Almost all persons who reach eight years of continuous legal ordinary residence in the Cayman Islands are eligible to apply for Permanent Residence with the Right to Work.
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Applicants are assessed under a points system which seeks to be as objective and transparent as possible, and those achieving 110 points or more are assured of a grant. If you are successful in gaining a Certificate, then you must annually submit a declaration in respect of your job, investments and other factors including the status of your dependants. There is a condition whereby if the Certificate holder sells the property that was listed in his/her application for PR, then they must purchase an alternative property within 180 days and inform the Board with the details of the property, within 30 days of the transaction. An unsuccessful applicant will be given a permission to continue working for no less than 90 days, following which they will be expected to leave the Islands. An application for Permanent Residence with the Right to Work can be administratively onerous although applicants, particularly those individuals who prepare over the years leading up to it, are likely to find their application successful.
Under most conditions, if an applicant is successful, then they can remain in the Cayman Islands indefinitely, provided an annual fee is paid by them or their employer which is the equivalent to the fee paid for a full work permit. They can work for any employer, although some limitations may be placed on the specific role which they are entitled to fill. Variations may be granted with the prior approval of the Caymanian Status and Permanent Residency Board or Director of WORC.
The Points System
Factors considered in a Permanent Residence application include:
- Your Occupation; including whether it is “Priority” in nature: 15 points are presently available for each and every occupation, with (at least theoretically) another 15 bonus points available in relation to occupations which have been determined by the CI Government to be “Priority” in nature. No list of “Priority” occupations has been published as at time of writing.
- Education, Training and Experience: A point is available for each year of experience that an applicant has been in their role (after a minimum threshold of two years with a maximum of 10 years). Points are also available based on levels of academic or other qualification relevant to their occupation or role. For example, persons with professional qualifications are eligible for 15 points, whilst possessing an Associate’s degree will garner 8 points. A total of 25 points are available under this factor.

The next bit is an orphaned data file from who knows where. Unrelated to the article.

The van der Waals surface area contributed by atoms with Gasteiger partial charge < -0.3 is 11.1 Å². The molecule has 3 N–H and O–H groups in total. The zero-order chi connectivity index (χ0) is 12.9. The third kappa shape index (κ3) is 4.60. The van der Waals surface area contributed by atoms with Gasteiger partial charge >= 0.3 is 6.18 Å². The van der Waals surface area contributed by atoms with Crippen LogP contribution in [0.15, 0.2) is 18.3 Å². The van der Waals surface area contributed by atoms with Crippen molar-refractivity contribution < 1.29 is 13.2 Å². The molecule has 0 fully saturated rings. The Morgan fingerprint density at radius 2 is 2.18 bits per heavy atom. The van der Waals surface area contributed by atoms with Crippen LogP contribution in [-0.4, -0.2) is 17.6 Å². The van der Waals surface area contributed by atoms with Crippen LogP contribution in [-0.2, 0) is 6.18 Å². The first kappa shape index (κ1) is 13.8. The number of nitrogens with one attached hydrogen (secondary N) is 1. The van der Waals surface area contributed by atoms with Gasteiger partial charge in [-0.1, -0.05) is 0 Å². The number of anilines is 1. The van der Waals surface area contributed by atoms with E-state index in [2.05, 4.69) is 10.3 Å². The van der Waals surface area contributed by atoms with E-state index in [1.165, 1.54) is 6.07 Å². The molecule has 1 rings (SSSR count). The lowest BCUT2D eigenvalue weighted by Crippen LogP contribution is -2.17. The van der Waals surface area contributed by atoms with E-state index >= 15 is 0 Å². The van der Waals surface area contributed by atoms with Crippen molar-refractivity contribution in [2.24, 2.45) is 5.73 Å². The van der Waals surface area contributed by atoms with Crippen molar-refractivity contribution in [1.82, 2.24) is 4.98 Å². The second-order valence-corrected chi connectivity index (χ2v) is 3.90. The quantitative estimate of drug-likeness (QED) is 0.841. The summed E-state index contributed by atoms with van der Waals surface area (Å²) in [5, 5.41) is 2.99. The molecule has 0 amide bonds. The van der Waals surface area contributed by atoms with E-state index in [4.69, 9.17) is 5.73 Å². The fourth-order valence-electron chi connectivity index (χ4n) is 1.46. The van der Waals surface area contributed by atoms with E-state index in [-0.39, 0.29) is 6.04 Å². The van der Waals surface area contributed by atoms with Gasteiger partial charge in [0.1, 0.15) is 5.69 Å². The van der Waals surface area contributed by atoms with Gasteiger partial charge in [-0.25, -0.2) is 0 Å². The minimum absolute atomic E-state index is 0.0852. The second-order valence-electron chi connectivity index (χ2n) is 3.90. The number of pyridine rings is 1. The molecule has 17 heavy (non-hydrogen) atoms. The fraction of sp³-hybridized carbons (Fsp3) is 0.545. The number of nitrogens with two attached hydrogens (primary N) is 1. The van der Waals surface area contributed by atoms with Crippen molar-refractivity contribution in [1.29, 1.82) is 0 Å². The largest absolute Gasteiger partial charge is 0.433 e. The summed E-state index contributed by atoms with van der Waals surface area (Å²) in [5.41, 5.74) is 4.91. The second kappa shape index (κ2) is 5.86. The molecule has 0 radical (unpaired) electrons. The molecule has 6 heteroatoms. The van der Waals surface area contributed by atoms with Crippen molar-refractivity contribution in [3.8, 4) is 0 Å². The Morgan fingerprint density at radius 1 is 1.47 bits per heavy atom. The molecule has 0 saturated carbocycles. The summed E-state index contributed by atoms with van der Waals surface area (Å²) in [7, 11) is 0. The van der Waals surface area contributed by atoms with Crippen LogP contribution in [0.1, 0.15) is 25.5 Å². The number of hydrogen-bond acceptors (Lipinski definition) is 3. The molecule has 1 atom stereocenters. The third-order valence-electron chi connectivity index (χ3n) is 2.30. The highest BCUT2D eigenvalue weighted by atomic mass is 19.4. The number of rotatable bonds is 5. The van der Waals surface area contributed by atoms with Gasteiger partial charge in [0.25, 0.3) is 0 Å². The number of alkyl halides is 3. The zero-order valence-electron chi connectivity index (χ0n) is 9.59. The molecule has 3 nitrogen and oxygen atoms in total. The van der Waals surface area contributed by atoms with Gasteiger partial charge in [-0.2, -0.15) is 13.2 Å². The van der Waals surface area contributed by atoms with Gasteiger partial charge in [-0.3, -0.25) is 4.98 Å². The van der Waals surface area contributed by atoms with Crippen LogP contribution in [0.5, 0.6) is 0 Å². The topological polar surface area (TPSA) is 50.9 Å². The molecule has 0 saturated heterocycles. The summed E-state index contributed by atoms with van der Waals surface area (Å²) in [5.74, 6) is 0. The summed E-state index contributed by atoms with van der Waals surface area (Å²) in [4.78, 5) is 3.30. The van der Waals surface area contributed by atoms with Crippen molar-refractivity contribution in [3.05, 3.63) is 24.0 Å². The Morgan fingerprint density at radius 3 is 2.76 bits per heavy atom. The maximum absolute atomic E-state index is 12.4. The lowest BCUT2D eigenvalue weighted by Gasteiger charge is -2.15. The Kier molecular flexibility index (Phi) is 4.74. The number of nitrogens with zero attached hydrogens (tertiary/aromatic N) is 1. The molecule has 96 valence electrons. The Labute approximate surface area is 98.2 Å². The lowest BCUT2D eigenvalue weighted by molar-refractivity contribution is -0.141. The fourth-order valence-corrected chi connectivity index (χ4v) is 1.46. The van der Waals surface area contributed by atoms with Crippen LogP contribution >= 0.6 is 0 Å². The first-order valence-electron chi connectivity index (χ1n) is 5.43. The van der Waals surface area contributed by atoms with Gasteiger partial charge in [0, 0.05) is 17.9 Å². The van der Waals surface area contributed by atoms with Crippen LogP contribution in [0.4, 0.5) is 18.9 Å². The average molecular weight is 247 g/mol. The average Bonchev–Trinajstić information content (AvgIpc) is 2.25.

- Local Investments: Investment in Cayman Islands real estate and/or in a locally licensed company has the potential to generate up to 30 points. The total amount paid towards such investment(s) (including the full amount of any mortgage payments, the cost of renovations, where applicable and stamp duty paid) is assessed relative to an applicant’s income over the prior five years. This is subject to a minimum threshold of CI$50,000. Investments in excess of CI$500,000 are guaranteed maximum points.
- Financial Stability: Evidence of savings held in local bank accounts (again relative to income) generates points. The maximum 15 points available will be awarded to any applicant who can demonstrate that they have (and have maintained) in excess of 5% of their last 12 months income in a local bank account. Further additional points are based on annual salary and income. By way of example, a person earning CI$55,000 each year will (generally) be awarded seven points. However, in calculating the points available for a given salary a deduction is made from the salary in respect of dependant children. Of vital importance is your ability to provide for the healthcare and educational needs of your family.
- Community Involvement/Integration into the Caymanian Community: Up to 20 points are available. By way of example (provided more than 35 hours are spent over a year in relation to relevant participation) two points will be awarded for each year an applicant has been engaged in relation to the rehabilitation of offenders, whilst participation and assistance in a local service club will generate 1.5 points for each year. Other points can be gained through charitable donations. Working with children and vulnerable adults may grant more points to your contribution to the community. Outstanding initiatives that you can get involved with include the Aim Higher Initiative (Tel: (345) 328 0300), the Community Outreach Programme (Tel: (345) 925 2012) or the Jubilate After School Programme (Email: firstname.lastname@example.org or call (345) 937 0332) which all aim to help local students. Another option is the literacy programme LIFE, which aims to match individuals with a child for reading support in a government school near their workplace once a week. Email: email@example.com for an application form or further information. Applicants for points in these categories may be eligible for slightly higher points of they can demonstrate that the person they may be training or mentoring is a Caymanian.